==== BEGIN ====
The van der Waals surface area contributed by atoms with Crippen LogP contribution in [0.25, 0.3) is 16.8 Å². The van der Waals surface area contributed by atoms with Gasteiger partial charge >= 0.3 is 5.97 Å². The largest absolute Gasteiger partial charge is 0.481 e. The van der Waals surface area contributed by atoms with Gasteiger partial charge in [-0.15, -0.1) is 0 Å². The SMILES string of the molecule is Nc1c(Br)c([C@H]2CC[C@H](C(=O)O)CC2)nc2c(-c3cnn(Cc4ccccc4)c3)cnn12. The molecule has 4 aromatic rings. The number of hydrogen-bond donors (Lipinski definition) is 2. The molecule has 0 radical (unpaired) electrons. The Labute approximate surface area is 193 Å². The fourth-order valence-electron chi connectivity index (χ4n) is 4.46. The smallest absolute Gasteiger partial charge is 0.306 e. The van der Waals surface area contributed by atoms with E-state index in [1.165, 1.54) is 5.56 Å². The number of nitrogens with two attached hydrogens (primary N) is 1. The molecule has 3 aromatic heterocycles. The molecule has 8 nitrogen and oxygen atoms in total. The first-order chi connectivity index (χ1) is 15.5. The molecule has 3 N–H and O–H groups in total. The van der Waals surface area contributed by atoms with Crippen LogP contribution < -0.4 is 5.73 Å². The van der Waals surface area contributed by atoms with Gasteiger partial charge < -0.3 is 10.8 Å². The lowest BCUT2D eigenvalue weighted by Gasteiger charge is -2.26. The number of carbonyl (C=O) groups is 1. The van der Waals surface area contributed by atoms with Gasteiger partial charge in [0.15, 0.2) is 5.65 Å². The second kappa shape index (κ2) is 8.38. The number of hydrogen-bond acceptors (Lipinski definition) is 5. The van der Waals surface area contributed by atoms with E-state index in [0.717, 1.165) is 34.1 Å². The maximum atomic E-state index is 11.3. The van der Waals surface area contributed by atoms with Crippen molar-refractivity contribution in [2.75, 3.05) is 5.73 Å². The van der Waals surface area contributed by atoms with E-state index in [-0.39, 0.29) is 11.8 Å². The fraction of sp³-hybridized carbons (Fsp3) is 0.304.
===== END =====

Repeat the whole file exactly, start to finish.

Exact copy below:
The van der Waals surface area contributed by atoms with Crippen LogP contribution in [0.25, 0.3) is 16.8 Å². The van der Waals surface area contributed by atoms with Gasteiger partial charge >= 0.3 is 5.97 Å². The largest absolute Gasteiger partial charge is 0.481 e. The van der Waals surface area contributed by atoms with Gasteiger partial charge in [-0.15, -0.1) is 0 Å². The SMILES string of the molecule is Nc1c(Br)c([C@H]2CC[C@H](C(=O)O)CC2)nc2c(-c3cnn(Cc4ccccc4)c3)cnn12. The molecule has 4 aromatic rings. The number of hydrogen-bond donors (Lipinski definition) is 2. The molecule has 0 radical (unpaired) electrons. The Labute approximate surface area is 193 Å². The fourth-order valence-electron chi connectivity index (χ4n) is 4.46. The smallest absolute Gasteiger partial charge is 0.306 e. The van der Waals surface area contributed by atoms with E-state index in [1.165, 1.54) is 5.56 Å². The number of nitrogens with two attached hydrogens (primary N) is 1. The molecule has 3 aromatic heterocycles. The molecule has 8 nitrogen and oxygen atoms in total. The first-order chi connectivity index (χ1) is 15.5. The molecule has 3 N–H and O–H groups in total. The van der Waals surface area contributed by atoms with Crippen LogP contribution < -0.4 is 5.73 Å². The van der Waals surface area contributed by atoms with Gasteiger partial charge < -0.3 is 10.8 Å². The lowest BCUT2D eigenvalue weighted by Gasteiger charge is -2.26. The number of carbonyl (C=O) groups is 1. The van der Waals surface area contributed by atoms with Gasteiger partial charge in [0.15, 0.2) is 5.65 Å². The second kappa shape index (κ2) is 8.38. The number of hydrogen-bond acceptors (Lipinski definition) is 5. The van der Waals surface area contributed by atoms with E-state index in [0.717, 1.165) is 34.1 Å². The maximum atomic E-state index is 11.3. The van der Waals surface area contributed by atoms with Crippen molar-refractivity contribution in [2.75, 3.05) is 5.73 Å². The van der Waals surface area contributed by atoms with E-state index in [-0.39, 0.29) is 11.8 Å². The fraction of sp³-hybridized carbons (Fsp3) is 0.304.